Acinetobacter in Healthcare Settings
Acinetobacter is a group of bacteria (germs) commonly found in the environment, like in soil and water. While there are many types, the most common cause of infections is Acinetobacter baumannii, which accounts for most Acinetobacter infections in humans.
Acinetobacter baumannii can cause infections in the blood, urinary tract, and lungs (pneumonia), or in wounds in other parts of the body. It can also “colonize” or live in a patient without causing infections or symptoms, especially in respiratory secretions (sputum) or open wounds.
These bacteria are constantly finding new ways to avoid the effects of the antibiotics used to treat the infections they cause. Antibiotic resistance occurs when the germs no longer respond to the antibiotics designed to kill them. If they develop resistance to the group of antibiotics called carbapenems, they become carbapenem-resistant. When resistant to multiple antibiotics, they’re multidrug-resistant. Carbapenem-resistant Acinetobacter are usually multidrug-resistant.
Who is at risk?
Acinetobacter infections typically occur in people in healthcare settings. People most at risk include patients in hospitals, especially those who:
- are on breathing machines (ventilators)
- have devices such as catheters
- have open wounds from surgery
- are in intensive care units
- have prolonged hospital stays
In the United States, Acinetobacter infections rarely occur outside of healthcare settings. However, people who have weakened immune systems, chronic lung disease, or diabetes may be more susceptible.
How is it spread?
Acinetobacter can live for long periods of time on environmental surfaces and shared equipment if they are not properly cleaned. The germs can spread from one person to another through contact with these contaminated surfaces or equipment or though person to person spread, often via contaminated hands.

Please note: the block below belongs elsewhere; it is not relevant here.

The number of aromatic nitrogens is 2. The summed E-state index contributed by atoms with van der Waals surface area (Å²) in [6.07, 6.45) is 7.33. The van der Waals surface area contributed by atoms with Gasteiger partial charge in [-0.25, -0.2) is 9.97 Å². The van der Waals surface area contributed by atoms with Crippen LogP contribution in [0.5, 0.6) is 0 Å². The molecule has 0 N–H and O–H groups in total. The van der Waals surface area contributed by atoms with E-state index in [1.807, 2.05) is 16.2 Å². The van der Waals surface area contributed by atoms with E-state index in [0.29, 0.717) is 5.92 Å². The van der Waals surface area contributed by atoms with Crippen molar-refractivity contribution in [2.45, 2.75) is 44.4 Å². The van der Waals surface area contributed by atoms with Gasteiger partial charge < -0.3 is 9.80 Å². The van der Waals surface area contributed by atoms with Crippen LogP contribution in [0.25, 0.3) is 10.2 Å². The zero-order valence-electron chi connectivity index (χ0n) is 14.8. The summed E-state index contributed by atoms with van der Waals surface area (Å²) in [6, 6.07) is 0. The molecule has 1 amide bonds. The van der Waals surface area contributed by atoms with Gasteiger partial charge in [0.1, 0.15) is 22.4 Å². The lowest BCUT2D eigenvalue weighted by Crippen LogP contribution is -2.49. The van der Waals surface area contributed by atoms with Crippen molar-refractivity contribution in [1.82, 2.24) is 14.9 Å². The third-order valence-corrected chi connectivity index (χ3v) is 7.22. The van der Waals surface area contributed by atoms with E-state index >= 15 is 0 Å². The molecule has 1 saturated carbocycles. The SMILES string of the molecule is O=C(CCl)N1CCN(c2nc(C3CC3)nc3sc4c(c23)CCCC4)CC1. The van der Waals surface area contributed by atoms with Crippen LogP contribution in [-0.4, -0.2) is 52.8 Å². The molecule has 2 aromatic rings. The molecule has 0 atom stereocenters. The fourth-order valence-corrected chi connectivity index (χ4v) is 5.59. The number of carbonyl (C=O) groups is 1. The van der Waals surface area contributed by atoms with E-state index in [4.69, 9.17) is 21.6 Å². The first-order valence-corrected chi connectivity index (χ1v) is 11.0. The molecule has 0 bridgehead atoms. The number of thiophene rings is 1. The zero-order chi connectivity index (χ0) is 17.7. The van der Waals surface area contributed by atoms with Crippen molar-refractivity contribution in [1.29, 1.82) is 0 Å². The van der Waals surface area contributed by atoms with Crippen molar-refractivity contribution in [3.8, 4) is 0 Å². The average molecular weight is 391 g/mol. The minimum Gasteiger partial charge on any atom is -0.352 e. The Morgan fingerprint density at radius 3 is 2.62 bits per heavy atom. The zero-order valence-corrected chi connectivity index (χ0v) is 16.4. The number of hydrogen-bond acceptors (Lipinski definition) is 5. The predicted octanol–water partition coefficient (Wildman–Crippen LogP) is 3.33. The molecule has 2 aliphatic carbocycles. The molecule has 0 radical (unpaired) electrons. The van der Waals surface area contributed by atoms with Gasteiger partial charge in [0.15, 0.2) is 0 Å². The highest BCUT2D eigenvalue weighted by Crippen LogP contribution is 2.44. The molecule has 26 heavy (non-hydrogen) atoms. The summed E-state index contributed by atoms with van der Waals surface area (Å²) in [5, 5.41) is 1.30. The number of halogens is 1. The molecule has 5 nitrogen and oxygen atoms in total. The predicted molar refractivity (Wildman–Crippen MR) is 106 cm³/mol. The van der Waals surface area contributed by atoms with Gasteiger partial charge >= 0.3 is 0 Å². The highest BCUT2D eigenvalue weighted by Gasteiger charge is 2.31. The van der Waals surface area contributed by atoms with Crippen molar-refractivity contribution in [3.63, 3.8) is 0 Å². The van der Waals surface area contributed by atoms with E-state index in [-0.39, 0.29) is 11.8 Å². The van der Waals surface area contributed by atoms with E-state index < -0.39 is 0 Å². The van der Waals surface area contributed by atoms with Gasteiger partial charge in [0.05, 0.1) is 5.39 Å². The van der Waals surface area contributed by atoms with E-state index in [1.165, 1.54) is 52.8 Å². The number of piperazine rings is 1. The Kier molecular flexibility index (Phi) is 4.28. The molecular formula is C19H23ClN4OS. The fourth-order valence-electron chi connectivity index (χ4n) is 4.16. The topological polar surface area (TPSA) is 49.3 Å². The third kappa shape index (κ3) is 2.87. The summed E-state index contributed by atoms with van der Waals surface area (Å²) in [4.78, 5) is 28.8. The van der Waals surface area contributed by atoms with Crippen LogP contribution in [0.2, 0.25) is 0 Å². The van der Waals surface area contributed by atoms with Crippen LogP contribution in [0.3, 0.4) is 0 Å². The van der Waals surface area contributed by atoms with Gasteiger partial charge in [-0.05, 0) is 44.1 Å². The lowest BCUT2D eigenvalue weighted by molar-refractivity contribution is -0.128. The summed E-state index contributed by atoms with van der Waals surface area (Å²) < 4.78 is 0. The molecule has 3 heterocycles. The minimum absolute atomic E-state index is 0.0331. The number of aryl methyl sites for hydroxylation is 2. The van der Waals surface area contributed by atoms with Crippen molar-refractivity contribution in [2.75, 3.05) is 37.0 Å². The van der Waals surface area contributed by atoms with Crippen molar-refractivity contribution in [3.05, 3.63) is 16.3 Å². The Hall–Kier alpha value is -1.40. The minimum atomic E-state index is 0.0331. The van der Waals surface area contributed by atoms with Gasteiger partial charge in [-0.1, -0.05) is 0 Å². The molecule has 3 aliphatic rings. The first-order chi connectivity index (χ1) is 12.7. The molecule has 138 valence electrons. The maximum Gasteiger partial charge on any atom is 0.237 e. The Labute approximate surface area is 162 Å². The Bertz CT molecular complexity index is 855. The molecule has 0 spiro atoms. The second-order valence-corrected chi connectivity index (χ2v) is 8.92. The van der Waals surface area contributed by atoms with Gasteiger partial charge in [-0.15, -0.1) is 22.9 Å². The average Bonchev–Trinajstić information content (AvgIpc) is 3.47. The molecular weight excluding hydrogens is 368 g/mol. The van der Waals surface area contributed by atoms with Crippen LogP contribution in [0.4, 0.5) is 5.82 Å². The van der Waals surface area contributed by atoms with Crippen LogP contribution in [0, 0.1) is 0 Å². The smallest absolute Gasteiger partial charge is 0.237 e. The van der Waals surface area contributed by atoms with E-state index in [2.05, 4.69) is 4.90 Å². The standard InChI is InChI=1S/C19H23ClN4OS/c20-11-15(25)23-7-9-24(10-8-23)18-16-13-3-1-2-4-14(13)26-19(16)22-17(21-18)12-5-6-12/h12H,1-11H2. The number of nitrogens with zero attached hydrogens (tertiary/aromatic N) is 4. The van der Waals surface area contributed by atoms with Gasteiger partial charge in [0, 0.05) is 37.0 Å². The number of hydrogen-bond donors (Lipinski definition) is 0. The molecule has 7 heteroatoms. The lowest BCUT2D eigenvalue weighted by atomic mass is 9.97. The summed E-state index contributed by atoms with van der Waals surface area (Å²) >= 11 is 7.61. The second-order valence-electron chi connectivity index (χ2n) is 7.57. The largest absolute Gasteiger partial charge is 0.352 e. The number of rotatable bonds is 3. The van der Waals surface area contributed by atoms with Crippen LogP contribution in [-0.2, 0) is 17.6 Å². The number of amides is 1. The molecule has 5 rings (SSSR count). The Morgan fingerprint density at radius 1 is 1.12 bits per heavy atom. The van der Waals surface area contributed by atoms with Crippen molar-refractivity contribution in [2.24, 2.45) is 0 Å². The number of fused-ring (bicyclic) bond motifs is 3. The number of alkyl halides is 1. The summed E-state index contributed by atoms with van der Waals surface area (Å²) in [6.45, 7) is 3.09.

How can you avoid getting an infection?
Patients and caregivers should:
- keep their hands clean to avoid getting sick and spreading germs that can cause infections
- wash their hands with soap and water or use alcohol-based hand sanitizer, particularly before and after caring for wounds or touching a medical device
- remind healthcare providers and caregivers to clean their hands before touching the patient or handling medical devices
- allow healthcare staff to clean their room daily when in a healthcare setting
In addition to hand hygiene, healthcare providers should pay careful attention to recommended infection control practices, including rigorous environmental cleaning (e.g., cleaning of patient rooms and shared equipment), to reduce the risk of spreading these germs to patient.
How are these infections treated?
Acinetobacter infections are generally treated with antibiotics. To identify the best antibiotic to treat a specific infection, healthcare providers will send a specimen (often called a culture) to the laboratory and test any bacteria that grow against a set of antibiotics to determine which are active against the germ. The provider will then select an antibiotic based on the activity of the antibiotic and other factors, like potential side effects or interactions with other drugs.
Unfortunately, many Acinetobacter germs are resistant to many antibiotics, including carbapenems, which makes them difficult to treat with available antibiotics.
What is CDC doing to address Acinetobacter infections?
CDC tracks the germ, and the infections it can cause, through its Emerging Infections Program. Additionally, CDC works closely with partners, including public health departments, other federal agencies, healthcare providers, and patients, to prevent healthcare infections and to slow the spread of resistant germs.